The government must increase school investment in real-terms, link pupil premium funding to inflation and invest further in Covid catch-up support, the children’s commissioner for England has said.
Dame Rachel de Souza has also called for a “voluntary third session” in the school day for catch-up support and activities, alongside moves to speed up implementation of tutoring support and work to increase the capacity of schools to provide “pastoral interventions”.
The children’s commissioner, formerly the chief executive of the Inspiration Trust academy chain, was responding to her “Big Ask” consultation, which surveyed more than half a million children across the country.
The consultation found that although 56 per cent of nine to 17-year-olds were happy with life at school or college, 16 per cent were not. Children in more deprived areas or attending schools rated ‘inadequate’ were more likely to be unhappy.
‘Comprehensive’ catch-up package needed
The policy paper includes a call for a “comprehensive three-year catch-up package”, building on investment “already committed”.
The government has faced criticism over its education recovery programme after initially allocating less than a tenth of the £15 billion called-for by adviser Sir Kevan Collins, who resigned in June.
de Souza has not said how much should be allocated for catch-up, but called for the “greatest investment possible”.
As well as boosting catch-up spending, the government must also invest in schools “in real terms”, and link the pupil premium to the rate of inflation “so that its real value is not eroded”.
Retention incentive payments for teachers in “challenging” areas should also be doubled to £2,000 a year and extended to more subjects, but re-focused on the poorest 20 to 25 per cent of schools, rather than just specific local authority areas.
The government should also permit “a small minority of pupils to repeat a year – for example if they had lost significant in person learning time due to shielding and were in Key Stage 4”.
‘Voluntary third session’ in the school day
The paper also calls for a “voluntary third session” in the school day for catch-up support and activities.
Extending the school day was one of the proposals worked-on by Collins, but the government has so far only committed to a review.
A third session would provide an opportunity for academic catch-up, as well as a chance “to catch up on missed social, sporting and cultural experiences”.
She said an expanded out-of-school offer “should be the norm, especially in disadvantaged areas”.
However, Schools Week understands the proposal would not involve schools being forced to run such activities, and their staff would not be forced to work extra hours for free.
The paper also called for further funding for holiday activities and breakfast clubs.
Speed up tutoring offer and fund for three years
Ministers should also prioritise “faster” implementation of tutoring support, and consider a “direct grant in lieu” for schools where that is not possible.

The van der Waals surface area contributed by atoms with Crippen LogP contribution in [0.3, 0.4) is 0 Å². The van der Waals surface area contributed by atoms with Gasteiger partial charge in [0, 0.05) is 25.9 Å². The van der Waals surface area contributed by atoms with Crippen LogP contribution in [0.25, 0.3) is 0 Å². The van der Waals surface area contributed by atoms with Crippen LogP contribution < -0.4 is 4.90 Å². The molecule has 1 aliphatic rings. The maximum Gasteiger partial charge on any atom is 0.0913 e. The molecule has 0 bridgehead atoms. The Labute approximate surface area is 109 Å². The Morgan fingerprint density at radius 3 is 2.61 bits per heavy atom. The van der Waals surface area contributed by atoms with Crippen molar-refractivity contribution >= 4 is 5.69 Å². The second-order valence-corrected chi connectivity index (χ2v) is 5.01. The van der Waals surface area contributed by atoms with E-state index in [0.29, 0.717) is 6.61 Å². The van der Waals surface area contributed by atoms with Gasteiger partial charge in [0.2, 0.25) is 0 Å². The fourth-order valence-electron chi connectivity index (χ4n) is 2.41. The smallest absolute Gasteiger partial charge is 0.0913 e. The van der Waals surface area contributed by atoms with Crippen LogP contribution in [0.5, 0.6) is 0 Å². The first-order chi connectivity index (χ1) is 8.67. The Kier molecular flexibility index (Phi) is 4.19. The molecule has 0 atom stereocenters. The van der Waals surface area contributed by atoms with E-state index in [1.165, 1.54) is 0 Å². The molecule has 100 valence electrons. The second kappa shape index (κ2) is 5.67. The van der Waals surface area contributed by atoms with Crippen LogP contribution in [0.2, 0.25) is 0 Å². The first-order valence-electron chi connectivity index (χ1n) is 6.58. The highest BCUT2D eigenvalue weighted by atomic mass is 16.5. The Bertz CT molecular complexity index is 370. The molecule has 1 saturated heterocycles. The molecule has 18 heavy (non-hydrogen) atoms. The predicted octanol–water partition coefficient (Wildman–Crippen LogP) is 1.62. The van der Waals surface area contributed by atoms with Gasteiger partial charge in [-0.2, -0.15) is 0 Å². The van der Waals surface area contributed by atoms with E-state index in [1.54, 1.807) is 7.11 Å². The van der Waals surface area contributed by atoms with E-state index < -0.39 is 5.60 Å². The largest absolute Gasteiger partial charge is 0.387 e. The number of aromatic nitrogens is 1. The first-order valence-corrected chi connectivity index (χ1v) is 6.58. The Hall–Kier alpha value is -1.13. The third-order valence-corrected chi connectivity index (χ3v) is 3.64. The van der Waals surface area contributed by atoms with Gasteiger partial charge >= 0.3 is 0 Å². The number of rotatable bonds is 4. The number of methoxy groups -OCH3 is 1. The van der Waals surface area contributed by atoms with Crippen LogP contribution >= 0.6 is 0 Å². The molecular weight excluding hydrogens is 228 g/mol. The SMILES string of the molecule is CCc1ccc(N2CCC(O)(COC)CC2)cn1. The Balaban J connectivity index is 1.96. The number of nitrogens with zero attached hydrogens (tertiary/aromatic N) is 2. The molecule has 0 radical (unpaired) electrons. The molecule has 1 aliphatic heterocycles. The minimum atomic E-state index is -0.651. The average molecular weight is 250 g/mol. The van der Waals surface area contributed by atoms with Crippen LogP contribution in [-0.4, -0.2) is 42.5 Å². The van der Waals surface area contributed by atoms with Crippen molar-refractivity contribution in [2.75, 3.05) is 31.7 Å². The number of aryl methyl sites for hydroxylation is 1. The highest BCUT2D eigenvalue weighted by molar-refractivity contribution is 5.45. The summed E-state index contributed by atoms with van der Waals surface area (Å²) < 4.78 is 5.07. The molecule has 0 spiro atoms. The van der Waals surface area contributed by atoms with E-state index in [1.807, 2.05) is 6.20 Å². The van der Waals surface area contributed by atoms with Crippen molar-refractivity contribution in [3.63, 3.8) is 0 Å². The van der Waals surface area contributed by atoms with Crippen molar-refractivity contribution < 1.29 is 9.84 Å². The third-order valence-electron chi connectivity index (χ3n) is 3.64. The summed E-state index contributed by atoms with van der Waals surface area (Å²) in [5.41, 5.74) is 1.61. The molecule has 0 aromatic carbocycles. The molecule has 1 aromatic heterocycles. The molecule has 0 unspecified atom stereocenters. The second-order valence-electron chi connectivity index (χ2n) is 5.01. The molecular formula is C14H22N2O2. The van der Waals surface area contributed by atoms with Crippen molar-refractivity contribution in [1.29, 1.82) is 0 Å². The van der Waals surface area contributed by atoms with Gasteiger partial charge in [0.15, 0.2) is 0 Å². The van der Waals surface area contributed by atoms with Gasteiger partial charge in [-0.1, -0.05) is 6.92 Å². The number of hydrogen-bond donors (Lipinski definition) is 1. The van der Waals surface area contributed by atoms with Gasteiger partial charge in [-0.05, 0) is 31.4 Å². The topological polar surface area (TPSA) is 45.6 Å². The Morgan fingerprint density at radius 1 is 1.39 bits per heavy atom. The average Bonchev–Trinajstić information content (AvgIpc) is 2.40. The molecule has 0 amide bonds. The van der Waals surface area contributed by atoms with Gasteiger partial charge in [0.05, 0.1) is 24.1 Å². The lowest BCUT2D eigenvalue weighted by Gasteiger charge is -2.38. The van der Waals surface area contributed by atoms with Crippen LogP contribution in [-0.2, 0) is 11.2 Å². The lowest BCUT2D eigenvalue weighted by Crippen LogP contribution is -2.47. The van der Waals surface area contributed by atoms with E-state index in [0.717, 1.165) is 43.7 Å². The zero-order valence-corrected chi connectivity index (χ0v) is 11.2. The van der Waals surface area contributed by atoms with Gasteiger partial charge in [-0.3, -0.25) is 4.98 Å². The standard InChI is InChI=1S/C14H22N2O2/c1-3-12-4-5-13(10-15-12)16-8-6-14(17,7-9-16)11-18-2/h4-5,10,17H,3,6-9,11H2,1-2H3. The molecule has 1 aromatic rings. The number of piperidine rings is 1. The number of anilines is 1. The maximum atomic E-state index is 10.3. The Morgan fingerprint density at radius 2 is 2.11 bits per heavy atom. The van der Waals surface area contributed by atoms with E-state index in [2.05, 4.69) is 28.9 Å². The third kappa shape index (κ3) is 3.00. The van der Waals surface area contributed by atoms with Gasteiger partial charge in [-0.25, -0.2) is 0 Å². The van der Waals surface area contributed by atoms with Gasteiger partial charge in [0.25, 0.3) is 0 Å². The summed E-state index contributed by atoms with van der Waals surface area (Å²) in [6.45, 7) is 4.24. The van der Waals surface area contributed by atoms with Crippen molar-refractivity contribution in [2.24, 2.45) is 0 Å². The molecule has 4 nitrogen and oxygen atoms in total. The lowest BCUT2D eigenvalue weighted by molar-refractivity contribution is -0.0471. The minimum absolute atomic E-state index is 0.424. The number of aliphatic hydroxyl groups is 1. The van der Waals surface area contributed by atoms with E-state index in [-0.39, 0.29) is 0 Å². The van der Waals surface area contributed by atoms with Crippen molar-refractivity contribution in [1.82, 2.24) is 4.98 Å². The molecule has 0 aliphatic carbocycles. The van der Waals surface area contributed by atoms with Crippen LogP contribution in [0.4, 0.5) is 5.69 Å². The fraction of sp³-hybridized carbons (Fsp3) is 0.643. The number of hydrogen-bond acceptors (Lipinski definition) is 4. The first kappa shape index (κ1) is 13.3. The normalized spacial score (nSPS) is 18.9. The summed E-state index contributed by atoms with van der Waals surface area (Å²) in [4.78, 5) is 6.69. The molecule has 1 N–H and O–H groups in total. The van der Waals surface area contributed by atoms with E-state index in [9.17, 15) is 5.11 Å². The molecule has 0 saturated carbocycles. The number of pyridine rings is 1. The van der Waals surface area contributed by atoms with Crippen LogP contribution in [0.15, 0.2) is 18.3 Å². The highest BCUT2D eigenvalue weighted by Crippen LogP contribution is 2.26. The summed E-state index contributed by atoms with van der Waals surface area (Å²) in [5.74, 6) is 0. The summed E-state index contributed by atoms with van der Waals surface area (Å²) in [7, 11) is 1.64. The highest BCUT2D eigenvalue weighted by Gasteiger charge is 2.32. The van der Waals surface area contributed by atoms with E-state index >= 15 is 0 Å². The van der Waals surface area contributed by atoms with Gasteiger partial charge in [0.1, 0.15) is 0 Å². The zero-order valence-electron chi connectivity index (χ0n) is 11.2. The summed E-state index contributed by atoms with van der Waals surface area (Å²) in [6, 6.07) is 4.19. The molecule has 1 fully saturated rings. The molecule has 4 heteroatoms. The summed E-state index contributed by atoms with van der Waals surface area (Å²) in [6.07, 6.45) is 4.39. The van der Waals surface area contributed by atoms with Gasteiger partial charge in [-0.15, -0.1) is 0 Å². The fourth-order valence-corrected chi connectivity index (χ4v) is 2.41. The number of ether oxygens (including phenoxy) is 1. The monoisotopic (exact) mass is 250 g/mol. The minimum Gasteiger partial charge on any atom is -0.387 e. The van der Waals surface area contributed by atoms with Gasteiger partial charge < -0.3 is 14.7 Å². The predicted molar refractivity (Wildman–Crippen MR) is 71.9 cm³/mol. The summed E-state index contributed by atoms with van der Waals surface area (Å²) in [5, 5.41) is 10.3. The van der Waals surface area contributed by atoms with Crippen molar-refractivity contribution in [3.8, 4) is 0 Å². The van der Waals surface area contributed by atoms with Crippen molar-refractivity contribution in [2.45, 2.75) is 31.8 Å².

It follows reports of problems with the second year of the National Tutoring Programme.
de Souza called for a commitment to fund tutoring for the next three years, and for take-up of tutoring to be incentivised with an “expectation that children in need and those with an EHCP will undertake at least one cycle of tutoring”.
Boost capacity for pastoral interventions
de Souza warned of the need for an “urgent focus on improved services to children struggling with attendance, emotional problems, and other common consequences of the pandemic”.
She said ministers should prioritise “bolstering and increasing” the capacity of schools to provide pastoral interventions to children who need them, and faster roll out mental health support.
Disadvantaged children should also be prioritised in school admissions, expanding the current priority list to include all children in need and those in receipt of the pupil premium.
Finally, de Souza advocated a “cradle-to-career” approach to securing “viable pathways for all school leavers”.
This would include expanding the 16 to 19 tuition fund for a further two years, funding to extend 16 to 19 courses for an additional year “where there is demand”, and funding post-16 places in alternative provision.
The government should also fund a new 16 to 19 “student premium”, at a cost of £740 million over three years.
Zahawi acknowledges ‘concerns’
In response to the report, education secretary Nadhim Zahawi insisted he was “encouraged to see most children and young people are happy, resilient and ambitious”, but acknowledged there were “concerns too and we must address them”.
“We know that the pandemic hit young people hard, which is why we have launched a tutoring revolution to make sure they catch up and bolstered mental health support in schools.
“As we drive to level up opportunities across the country, we will continue prioritising young people’s wellbeing alongside academic success.”